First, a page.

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Interior Birch Pollen Breaks "World Record"

Debra K. Reeves (c) 2020 used with permission

This year’s abrupt green up sent a surge of birch pollen into the air in the Interior earlier this week.

"The readings this year have set historical highs.”

Dr. Tim Foote is an allergy and asthma specialist at the Tanana Valley Clinic in Fairbanks. Foote says the clinic has tracked pollen levels for 20 years, and


readings this week saw a world record birch pollen count.

"Popped out Monday at 7,045. Prior to that, the highest count that we had was back in 2016, at about 4,300.  The highest we can find in the literature, was from Copenhagen, Denmark, at 4,696 in 2014.”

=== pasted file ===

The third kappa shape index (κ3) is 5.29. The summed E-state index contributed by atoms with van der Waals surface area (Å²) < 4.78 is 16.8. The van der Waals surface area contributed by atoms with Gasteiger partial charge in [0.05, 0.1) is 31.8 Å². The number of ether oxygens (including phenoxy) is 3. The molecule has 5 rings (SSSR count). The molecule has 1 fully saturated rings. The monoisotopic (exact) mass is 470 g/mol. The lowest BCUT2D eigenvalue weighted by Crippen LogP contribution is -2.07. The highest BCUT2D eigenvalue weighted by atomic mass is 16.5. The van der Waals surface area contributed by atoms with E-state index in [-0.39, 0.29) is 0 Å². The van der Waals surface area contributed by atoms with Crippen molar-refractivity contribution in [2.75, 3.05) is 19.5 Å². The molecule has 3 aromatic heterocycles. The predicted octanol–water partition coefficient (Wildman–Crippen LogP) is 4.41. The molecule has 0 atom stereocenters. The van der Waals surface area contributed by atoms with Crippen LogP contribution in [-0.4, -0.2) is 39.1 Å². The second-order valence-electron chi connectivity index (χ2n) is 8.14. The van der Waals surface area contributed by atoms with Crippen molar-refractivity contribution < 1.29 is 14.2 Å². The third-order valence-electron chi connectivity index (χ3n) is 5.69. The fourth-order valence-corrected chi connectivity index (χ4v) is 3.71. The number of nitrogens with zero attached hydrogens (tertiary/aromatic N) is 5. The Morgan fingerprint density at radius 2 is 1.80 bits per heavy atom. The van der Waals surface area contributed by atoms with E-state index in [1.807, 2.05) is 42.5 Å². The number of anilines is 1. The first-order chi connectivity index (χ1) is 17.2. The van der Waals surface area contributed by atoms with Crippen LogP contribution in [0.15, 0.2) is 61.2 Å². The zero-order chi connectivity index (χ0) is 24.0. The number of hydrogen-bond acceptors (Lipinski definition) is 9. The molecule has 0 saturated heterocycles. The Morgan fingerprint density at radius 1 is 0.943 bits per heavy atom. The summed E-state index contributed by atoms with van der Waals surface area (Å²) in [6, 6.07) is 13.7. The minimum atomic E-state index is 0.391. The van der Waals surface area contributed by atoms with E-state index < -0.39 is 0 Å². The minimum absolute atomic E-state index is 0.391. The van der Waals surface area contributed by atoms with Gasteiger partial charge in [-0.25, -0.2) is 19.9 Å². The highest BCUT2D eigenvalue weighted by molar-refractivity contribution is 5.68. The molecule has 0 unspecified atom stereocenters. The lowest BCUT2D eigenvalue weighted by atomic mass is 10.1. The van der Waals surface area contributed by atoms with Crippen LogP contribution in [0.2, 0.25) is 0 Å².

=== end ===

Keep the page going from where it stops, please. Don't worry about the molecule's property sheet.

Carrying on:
Foote points to last weekend’s 80 degree temperatures, which triggered birch buds to burst across the region, sending out a large volume of pollen all at once, into the atmosphere.

"The birch pollen goes 36,000 feet into the air, it goes into the jet stream. We've probably sent birch pollen all around the world from the subarctic region.”


Birch is just one of numerous Interior Alaska pollens, but Foote says it causes the most allergy problems.  

"The typical symptoms are itchy, watery eyes and nose, sneezing, and for some people, it with their worsens their athsma, some people even get a rash from the pollen on their skin with UV light exposure.”

Dr. Foote says birch pollen levels have dropped back since Monday’s high, to a more average of around 15 hundred grains per cubic meter. He says spruce pollen is coming next, but causes less allergy problems, and then grass pollen in July, which is another tough one for allergy sufferers.